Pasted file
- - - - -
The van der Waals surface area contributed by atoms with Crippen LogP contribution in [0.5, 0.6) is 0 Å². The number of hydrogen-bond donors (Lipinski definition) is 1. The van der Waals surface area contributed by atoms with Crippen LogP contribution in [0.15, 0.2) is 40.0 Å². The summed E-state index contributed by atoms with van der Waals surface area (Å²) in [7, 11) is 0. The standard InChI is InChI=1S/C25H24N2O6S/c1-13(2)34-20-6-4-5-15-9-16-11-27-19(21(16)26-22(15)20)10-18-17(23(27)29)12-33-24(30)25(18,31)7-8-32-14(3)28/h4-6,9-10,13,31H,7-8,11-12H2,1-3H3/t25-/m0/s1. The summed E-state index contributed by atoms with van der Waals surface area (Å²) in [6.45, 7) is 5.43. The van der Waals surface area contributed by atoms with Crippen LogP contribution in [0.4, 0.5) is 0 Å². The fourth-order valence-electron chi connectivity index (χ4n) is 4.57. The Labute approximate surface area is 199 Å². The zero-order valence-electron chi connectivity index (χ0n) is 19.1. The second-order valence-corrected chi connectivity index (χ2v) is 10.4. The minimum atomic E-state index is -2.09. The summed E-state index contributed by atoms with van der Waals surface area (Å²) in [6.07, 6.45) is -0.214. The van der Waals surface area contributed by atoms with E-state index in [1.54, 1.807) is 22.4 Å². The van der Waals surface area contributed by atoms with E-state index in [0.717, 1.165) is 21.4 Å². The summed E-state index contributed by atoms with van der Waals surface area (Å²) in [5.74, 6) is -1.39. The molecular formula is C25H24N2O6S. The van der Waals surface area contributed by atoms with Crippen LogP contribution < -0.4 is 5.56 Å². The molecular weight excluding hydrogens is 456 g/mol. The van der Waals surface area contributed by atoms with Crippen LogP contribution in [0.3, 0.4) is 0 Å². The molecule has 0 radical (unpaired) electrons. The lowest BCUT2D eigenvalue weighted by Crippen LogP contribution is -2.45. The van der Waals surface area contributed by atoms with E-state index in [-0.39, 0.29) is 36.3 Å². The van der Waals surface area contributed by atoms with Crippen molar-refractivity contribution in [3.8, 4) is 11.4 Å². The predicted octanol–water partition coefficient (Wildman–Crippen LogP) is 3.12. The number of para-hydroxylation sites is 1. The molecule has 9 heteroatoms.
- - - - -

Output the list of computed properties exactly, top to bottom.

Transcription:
The van der Waals surface area contributed by atoms with Crippen LogP contribution in [0.5, 0.6) is 0 Å². The number of hydrogen-bond donors (Lipinski definition) is 1. The van der Waals surface area contributed by atoms with Crippen LogP contribution in [0.15, 0.2) is 40.0 Å². The summed E-state index contributed by atoms with van der Waals surface area (Å²) in [7, 11) is 0. The standard InChI is InChI=1S/C25H24N2O6S/c1-13(2)34-20-6-4-5-15-9-16-11-27-19(21(16)26-22(15)20)10-18-17(23(27)29)12-33-24(30)25(18,31)7-8-32-14(3)28/h4-6,9-10,13,31H,7-8,11-12H2,1-3H3/t25-/m0/s1. The summed E-state index contributed by atoms with van der Waals surface area (Å²) in [6.45, 7) is 5.43. The van der Waals surface area contributed by atoms with Crippen LogP contribution in [0.4, 0.5) is 0 Å². The fourth-order valence-electron chi connectivity index (χ4n) is 4.57. The Labute approximate surface area is 199 Å². The zero-order valence-electron chi connectivity index (χ0n) is 19.1. The second-order valence-corrected chi connectivity index (χ2v) is 10.4. The minimum atomic E-state index is -2.09. The summed E-state index contributed by atoms with van der Waals surface area (Å²) in [6.07, 6.45) is -0.214. The van der Waals surface area contributed by atoms with E-state index in [1.54, 1.807) is 22.4 Å². The van der Waals surface area contributed by atoms with E-state index in [0.717, 1.165) is 21.4 Å². The summed E-state index contributed by atoms with van der Waals surface area (Å²) in [5.74, 6) is -1.39. The molecular formula is C25H24N2O6S. The van der Waals surface area contributed by atoms with Crippen LogP contribution < -0.4 is 5.56 Å². The molecular weight excluding hydrogens is 456 g/mol. The van der Waals surface area contributed by atoms with Crippen LogP contribution in [0.3, 0.4) is 0 Å². The molecule has 0 radical (unpaired) electrons. The lowest BCUT2D eigenvalue weighted by Crippen LogP contribution is -2.45. The van der Waals surface area contributed by atoms with E-state index in [-0.39, 0.29) is 36.3 Å². The van der Waals surface area contributed by atoms with Crippen molar-refractivity contribution in [3.8, 4) is 11.4 Å². The predicted octanol–water partition coefficient (Wildman–Crippen LogP) is 3.12. The number of para-hydroxylation sites is 1. The molecule has 9 heteroatoms.